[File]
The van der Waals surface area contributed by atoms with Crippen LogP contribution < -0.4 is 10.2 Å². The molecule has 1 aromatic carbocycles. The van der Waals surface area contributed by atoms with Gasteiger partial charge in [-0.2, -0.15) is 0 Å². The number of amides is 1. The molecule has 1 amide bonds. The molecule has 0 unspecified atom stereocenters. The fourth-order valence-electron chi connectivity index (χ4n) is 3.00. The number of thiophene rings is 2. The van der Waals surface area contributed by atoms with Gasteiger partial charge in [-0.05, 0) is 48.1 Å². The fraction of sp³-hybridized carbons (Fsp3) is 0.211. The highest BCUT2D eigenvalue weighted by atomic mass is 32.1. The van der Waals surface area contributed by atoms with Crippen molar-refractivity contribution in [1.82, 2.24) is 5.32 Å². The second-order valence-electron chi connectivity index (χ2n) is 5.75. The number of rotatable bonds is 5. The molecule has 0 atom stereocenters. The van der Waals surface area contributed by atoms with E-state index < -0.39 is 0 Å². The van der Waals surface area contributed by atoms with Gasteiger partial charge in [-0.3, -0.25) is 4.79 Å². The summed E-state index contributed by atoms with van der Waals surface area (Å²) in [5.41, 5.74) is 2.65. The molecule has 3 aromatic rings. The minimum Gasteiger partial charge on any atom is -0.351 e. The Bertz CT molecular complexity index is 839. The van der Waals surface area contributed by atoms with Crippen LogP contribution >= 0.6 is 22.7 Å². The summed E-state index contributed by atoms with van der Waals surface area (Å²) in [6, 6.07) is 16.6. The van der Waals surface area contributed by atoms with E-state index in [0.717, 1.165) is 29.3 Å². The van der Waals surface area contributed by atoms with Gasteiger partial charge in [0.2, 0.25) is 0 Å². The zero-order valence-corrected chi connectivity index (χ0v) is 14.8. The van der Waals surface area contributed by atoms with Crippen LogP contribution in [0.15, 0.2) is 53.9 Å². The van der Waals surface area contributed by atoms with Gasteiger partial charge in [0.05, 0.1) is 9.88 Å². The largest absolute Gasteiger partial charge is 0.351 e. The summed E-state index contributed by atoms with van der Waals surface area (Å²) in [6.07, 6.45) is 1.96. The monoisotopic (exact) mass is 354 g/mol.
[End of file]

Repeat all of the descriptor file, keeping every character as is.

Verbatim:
The van der Waals surface area contributed by atoms with Crippen LogP contribution < -0.4 is 10.2 Å². The molecule has 1 aromatic carbocycles. The van der Waals surface area contributed by atoms with Gasteiger partial charge in [-0.2, -0.15) is 0 Å². The number of amides is 1. The molecule has 1 amide bonds. The molecule has 0 unspecified atom stereocenters. The fourth-order valence-electron chi connectivity index (χ4n) is 3.00. The number of thiophene rings is 2. The van der Waals surface area contributed by atoms with Gasteiger partial charge in [-0.05, 0) is 48.1 Å². The fraction of sp³-hybridized carbons (Fsp3) is 0.211. The highest BCUT2D eigenvalue weighted by atomic mass is 32.1. The van der Waals surface area contributed by atoms with Crippen molar-refractivity contribution in [1.82, 2.24) is 5.32 Å². The second-order valence-electron chi connectivity index (χ2n) is 5.75. The number of rotatable bonds is 5. The molecule has 0 atom stereocenters. The van der Waals surface area contributed by atoms with E-state index < -0.39 is 0 Å². The van der Waals surface area contributed by atoms with Gasteiger partial charge in [-0.3, -0.25) is 4.79 Å². The summed E-state index contributed by atoms with van der Waals surface area (Å²) in [5.41, 5.74) is 2.65. The molecule has 3 aromatic rings. The minimum Gasteiger partial charge on any atom is -0.351 e. The Bertz CT molecular complexity index is 839. The van der Waals surface area contributed by atoms with Crippen LogP contribution >= 0.6 is 22.7 Å². The summed E-state index contributed by atoms with van der Waals surface area (Å²) in [6, 6.07) is 16.6. The van der Waals surface area contributed by atoms with E-state index in [0.717, 1.165) is 29.3 Å². The van der Waals surface area contributed by atoms with Gasteiger partial charge in [0.2, 0.25) is 0 Å². The zero-order valence-corrected chi connectivity index (χ0v) is 14.8. The van der Waals surface area contributed by atoms with Crippen LogP contribution in [0.15, 0.2) is 53.9 Å². The van der Waals surface area contributed by atoms with Gasteiger partial charge in [0.05, 0.1) is 9.88 Å². The largest absolute Gasteiger partial charge is 0.351 e. The summed E-state index contributed by atoms with van der Waals surface area (Å²) in [6.07, 6.45) is 1.96. The monoisotopic (exact) mass is 354 g/mol.